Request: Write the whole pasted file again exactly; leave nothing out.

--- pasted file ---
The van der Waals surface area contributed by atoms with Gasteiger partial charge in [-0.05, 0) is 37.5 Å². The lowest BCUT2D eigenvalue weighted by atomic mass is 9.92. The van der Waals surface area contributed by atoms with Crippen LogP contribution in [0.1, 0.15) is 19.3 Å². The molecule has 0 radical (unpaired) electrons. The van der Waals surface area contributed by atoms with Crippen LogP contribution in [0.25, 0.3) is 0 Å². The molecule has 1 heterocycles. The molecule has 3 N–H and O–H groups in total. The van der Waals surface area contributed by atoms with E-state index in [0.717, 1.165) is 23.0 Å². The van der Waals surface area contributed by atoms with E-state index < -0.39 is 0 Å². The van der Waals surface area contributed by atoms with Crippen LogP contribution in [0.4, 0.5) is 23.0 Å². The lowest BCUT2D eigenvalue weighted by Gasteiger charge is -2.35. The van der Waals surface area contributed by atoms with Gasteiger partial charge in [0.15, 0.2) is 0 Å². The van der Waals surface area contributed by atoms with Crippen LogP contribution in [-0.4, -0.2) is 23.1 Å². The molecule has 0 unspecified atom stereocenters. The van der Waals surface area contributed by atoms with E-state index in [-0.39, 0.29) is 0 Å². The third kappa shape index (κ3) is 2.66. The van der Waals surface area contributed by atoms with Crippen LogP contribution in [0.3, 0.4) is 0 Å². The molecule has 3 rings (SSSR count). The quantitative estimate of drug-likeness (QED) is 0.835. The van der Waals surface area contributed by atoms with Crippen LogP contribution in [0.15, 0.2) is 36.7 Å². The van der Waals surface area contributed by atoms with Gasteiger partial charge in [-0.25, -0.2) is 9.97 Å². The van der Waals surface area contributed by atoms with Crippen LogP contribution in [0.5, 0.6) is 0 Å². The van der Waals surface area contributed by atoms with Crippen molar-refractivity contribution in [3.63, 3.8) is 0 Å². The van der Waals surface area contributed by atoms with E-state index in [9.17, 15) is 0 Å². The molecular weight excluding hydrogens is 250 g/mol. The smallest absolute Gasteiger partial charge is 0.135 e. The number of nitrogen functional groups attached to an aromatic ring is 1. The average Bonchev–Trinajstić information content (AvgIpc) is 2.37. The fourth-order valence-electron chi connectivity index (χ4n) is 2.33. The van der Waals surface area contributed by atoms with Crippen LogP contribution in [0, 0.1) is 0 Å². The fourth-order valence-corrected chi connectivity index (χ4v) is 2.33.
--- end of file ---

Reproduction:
The van der Waals surface area contributed by atoms with Gasteiger partial charge in [-0.05, 0) is 37.5 Å². The lowest BCUT2D eigenvalue weighted by atomic mass is 9.92. The van der Waals surface area contributed by atoms with Crippen LogP contribution in [0.1, 0.15) is 19.3 Å². The molecule has 0 radical (unpaired) electrons. The van der Waals surface area contributed by atoms with Crippen LogP contribution in [0.25, 0.3) is 0 Å². The molecule has 1 heterocycles. The molecule has 3 N–H and O–H groups in total. The van der Waals surface area contributed by atoms with E-state index in [0.717, 1.165) is 23.0 Å². The van der Waals surface area contributed by atoms with E-state index < -0.39 is 0 Å². The van der Waals surface area contributed by atoms with Crippen LogP contribution in [0.4, 0.5) is 23.0 Å². The lowest BCUT2D eigenvalue weighted by Gasteiger charge is -2.35. The van der Waals surface area contributed by atoms with Gasteiger partial charge in [0.15, 0.2) is 0 Å². The van der Waals surface area contributed by atoms with Crippen LogP contribution in [-0.4, -0.2) is 23.1 Å². The molecule has 0 unspecified atom stereocenters. The van der Waals surface area contributed by atoms with E-state index in [-0.39, 0.29) is 0 Å². The third kappa shape index (κ3) is 2.66. The van der Waals surface area contributed by atoms with Crippen LogP contribution in [0.3, 0.4) is 0 Å². The molecule has 3 rings (SSSR count). The quantitative estimate of drug-likeness (QED) is 0.835. The van der Waals surface area contributed by atoms with Crippen LogP contribution in [0.15, 0.2) is 36.7 Å². The van der Waals surface area contributed by atoms with Gasteiger partial charge in [-0.25, -0.2) is 9.97 Å². The van der Waals surface area contributed by atoms with Crippen LogP contribution in [0.5, 0.6) is 0 Å². The van der Waals surface area contributed by atoms with Crippen molar-refractivity contribution in [3.63, 3.8) is 0 Å². The van der Waals surface area contributed by atoms with E-state index in [9.17, 15) is 0 Å². The molecular weight excluding hydrogens is 250 g/mol. The smallest absolute Gasteiger partial charge is 0.135 e. The number of nitrogen functional groups attached to an aromatic ring is 1. The average Bonchev–Trinajstić information content (AvgIpc) is 2.37. The fourth-order valence-electron chi connectivity index (χ4n) is 2.33. The van der Waals surface area contributed by atoms with Crippen LogP contribution in [0, 0.1) is 0 Å². The fourth-order valence-corrected chi connectivity index (χ4v) is 2.33.